Why are aristocratic forms of government so common in fantasy? Is it because so much fantasy is set in faux-medieval countries and polities, and so kings, dukes, countesses and their ilk are the expected and anticipated methods in which a country is going to be ruled? It is true that for much of human history, for a large proportion of the glove, large complex societies have tended toward a hierarchical social pyramid, often with a single figure, or a small group of figures, on top.
From a literary standpoint, though, a limited number of political actors offer enormous advantages for writers and their readers. A democracy or republic would mean a cavalcade of characters for the writer create and depict, not only as political actors, but simply as characters. Even a novel completely and utterly focused on the sausage-making of political decisions would be unreadable if the author had to detail 300 electors in the course of the plot. Attempts at simplification of republican politics in novels and stories usually mean collapsing factions and political alignments to a few key actors that can be explored–which returns us to a de facto aristocratic form of government. In other words, we return to Kingdom Politics and the limited number of characters that ultimately matter.
Katherine Addison’s (Sarah Monette’s) The Goblin Emperor takes the idea of Kingdom politics in fantasy and puts it front-and-center in a story about the royal court of a faerieland realm of elves and goblins. While kingdom politics is often in the background of a work of fantasy, the full focus on a royal court and its doings is less common. The Goblin Emperor eschews high action and adventure for a story intensely focused within the walls of the royal palace and the politics and culture therein.
The classic method for a writer to introduce a reader to the tangled politics and characters of a royal court is via an outsider character unfamiliar with the court (as we are). The major players can be met and engaged with on a personal and political level. In Anne Leonard’s Moth and Spark, for example, we get a look at the royal court of Caithen not only through Prince Corin, but also through Tam, newly arrived at Court and thus a vehicle for the reader to learn about the characters that inhabit the royal palace. The short-lived TV show Kings, depicting a modern-day imaginary nation governed by a King, catapults unlikely war hero David Shepherd into the hothouse environment of Shiloh’s royal court, thus causing a new and vicious round of personal politics, scheming and backbiting.
The Goblin Emperor takes a different tack. Our protagonist in the novel is Maia, the excellently drawn exiled young son of the King, living in an isolated and decrepit estate far away from the corridors of power. A tragic airship accident that claims the life of King and heirs moves Maia from exiled outsider to the throne itself. Living isolated, with an unkind teacher/mentor/guardian has ill-prepared Maia to be the monarch no one ever expected him to be, and it is his unlikely King Ralph-esque ascension to the throne — and its consequences — that propel the plot of the novel. Maia knows as little of the Court as the reader does, and the author does an excellent job of not only showing the Court to us through him, but also illuminating Maia himself. He was not raised to ever be the heir, so we see the clash of his personality come up against the realities of court life. He is a very human protagonist, despite his half-goblin ancestry. And given the usually lower social status of goblins in the elf-dominated faerieland of the kingdom, the author explores the additionally interesting dynamic of a minority monarch coming to power. It certainly influences his personality, outlook, and relations with the Royal Court in extremely interesting ways.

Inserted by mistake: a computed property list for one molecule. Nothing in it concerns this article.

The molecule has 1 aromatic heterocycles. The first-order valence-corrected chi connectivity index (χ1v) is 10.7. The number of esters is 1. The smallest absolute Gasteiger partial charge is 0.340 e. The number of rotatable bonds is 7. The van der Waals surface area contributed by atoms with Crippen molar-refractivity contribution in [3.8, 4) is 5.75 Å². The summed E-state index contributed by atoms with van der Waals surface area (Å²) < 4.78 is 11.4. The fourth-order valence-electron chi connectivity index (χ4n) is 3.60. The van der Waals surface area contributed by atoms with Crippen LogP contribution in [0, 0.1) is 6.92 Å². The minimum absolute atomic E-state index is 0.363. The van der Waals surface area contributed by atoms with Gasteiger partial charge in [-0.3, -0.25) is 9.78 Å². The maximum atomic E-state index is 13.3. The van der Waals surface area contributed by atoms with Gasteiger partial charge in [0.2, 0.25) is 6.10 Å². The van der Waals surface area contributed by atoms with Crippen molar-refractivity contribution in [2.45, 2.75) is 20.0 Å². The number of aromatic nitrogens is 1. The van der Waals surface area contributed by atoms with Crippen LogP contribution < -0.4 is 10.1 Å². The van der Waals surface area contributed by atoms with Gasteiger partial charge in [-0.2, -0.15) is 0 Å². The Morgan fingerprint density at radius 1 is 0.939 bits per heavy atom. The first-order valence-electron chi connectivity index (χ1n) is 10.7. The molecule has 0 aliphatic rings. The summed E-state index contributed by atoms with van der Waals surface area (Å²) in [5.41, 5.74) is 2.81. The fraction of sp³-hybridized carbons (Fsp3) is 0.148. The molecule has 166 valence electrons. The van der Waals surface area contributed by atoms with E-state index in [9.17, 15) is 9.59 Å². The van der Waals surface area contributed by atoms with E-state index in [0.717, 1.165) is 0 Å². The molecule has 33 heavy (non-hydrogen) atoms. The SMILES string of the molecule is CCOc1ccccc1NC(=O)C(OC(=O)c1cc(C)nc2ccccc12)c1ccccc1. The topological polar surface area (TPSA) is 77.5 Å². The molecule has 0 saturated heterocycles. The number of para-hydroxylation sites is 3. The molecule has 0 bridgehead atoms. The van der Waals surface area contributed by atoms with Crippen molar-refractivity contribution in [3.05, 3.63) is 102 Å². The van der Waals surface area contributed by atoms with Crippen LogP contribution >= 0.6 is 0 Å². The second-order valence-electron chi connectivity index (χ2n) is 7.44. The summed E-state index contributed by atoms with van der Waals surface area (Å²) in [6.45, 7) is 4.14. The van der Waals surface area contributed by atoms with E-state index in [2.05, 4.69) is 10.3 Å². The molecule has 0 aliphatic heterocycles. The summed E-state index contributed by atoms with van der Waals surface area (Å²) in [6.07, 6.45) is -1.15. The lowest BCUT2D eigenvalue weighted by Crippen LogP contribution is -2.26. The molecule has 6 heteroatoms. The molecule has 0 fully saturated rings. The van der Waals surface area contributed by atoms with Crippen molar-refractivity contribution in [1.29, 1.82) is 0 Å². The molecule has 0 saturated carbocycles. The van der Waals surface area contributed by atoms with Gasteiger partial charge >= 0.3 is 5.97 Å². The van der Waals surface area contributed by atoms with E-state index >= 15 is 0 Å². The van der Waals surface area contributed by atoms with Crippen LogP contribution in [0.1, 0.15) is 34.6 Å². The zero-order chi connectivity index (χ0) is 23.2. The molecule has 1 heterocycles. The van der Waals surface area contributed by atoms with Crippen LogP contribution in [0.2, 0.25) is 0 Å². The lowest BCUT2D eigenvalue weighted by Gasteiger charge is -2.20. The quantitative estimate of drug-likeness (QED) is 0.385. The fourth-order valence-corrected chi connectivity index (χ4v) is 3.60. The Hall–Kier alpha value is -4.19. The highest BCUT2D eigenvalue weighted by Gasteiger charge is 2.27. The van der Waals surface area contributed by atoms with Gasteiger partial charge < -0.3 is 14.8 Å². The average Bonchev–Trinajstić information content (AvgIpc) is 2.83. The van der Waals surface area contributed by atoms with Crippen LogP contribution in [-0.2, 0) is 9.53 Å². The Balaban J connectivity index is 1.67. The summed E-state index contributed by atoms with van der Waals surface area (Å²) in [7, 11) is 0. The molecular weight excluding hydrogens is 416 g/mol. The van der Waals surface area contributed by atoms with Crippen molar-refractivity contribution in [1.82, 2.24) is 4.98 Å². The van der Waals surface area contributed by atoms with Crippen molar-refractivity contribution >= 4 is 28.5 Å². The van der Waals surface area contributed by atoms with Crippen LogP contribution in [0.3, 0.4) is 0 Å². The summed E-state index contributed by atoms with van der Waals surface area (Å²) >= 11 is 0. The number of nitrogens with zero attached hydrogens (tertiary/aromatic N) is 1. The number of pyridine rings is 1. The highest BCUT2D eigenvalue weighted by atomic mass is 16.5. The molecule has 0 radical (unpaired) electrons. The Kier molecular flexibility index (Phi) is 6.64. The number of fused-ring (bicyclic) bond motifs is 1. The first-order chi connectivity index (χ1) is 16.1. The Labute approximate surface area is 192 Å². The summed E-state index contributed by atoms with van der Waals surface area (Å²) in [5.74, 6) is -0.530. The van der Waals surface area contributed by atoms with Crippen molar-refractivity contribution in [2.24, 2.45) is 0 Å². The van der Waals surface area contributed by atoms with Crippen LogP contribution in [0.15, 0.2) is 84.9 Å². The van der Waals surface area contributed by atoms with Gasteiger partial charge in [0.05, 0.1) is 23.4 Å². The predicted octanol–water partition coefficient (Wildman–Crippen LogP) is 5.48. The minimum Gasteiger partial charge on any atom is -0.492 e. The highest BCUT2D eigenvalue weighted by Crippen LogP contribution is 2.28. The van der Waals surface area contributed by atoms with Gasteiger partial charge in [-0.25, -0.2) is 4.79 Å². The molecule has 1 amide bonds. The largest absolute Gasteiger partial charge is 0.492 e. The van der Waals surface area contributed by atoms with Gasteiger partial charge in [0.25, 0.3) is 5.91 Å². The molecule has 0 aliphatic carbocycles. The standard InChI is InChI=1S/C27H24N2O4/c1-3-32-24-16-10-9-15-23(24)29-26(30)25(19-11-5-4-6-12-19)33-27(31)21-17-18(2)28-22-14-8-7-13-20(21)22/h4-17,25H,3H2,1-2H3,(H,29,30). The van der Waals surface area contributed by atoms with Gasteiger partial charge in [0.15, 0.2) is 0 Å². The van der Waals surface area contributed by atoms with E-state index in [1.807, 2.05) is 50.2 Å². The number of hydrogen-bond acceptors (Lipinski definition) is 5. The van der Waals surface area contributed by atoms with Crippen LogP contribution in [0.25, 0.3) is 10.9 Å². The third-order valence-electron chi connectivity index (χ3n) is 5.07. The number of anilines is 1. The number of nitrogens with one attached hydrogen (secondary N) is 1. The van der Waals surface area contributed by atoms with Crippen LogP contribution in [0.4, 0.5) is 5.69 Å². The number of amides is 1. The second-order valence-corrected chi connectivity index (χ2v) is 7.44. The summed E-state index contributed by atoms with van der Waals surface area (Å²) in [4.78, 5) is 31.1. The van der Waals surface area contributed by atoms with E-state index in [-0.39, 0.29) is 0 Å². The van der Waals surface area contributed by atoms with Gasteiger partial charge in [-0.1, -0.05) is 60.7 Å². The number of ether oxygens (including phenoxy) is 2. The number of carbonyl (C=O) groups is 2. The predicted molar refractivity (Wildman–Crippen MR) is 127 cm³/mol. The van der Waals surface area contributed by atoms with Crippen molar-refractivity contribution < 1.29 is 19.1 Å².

An unlikely outsider protagonist as a reader avatar, however well written, only goes so far. Beyond Maia himself, the most vivid character in the book, there is a constellation of major and minor characters. Even if not a republic, a royal court has an enormous number of players. There is, thankfully, a glossary of concepts and characters at the end of the book, as well as information about the world that conlangers especially will delight in. Given the focus on the court as a place, the lack of a world map isn’t as disappointing as it might’ve been.
Unlike the aforementioned Moth and Spark and Kings, our perceptions of the cavalcade of characters are all ultimately focused through the tight third-person perspective of Maia himself. With such a strong filter, the reader’s perspective of the other characters is necessarily limited. While this does limit the reader and constrict the view of the court, it does make a completely alien court much more manageable for the reader to try and get their head around. And, too, Addison makes good use of the mismatch between Maia’s perception of various characters and their actual nature. Character revelation is an important technique used in the running of plot and drama.
Aristocratic systems of government — even more than more republican and democratic forms of government — are, in the end, about the people that make up the royal court. If politics are personal, aristocratic government is intensely personal. Katherine Addison’s The Goblin Emperor is a fine example of the form, and worth reading for anyone at all interested in the intense hothouse social map of a very political faerieland royal court.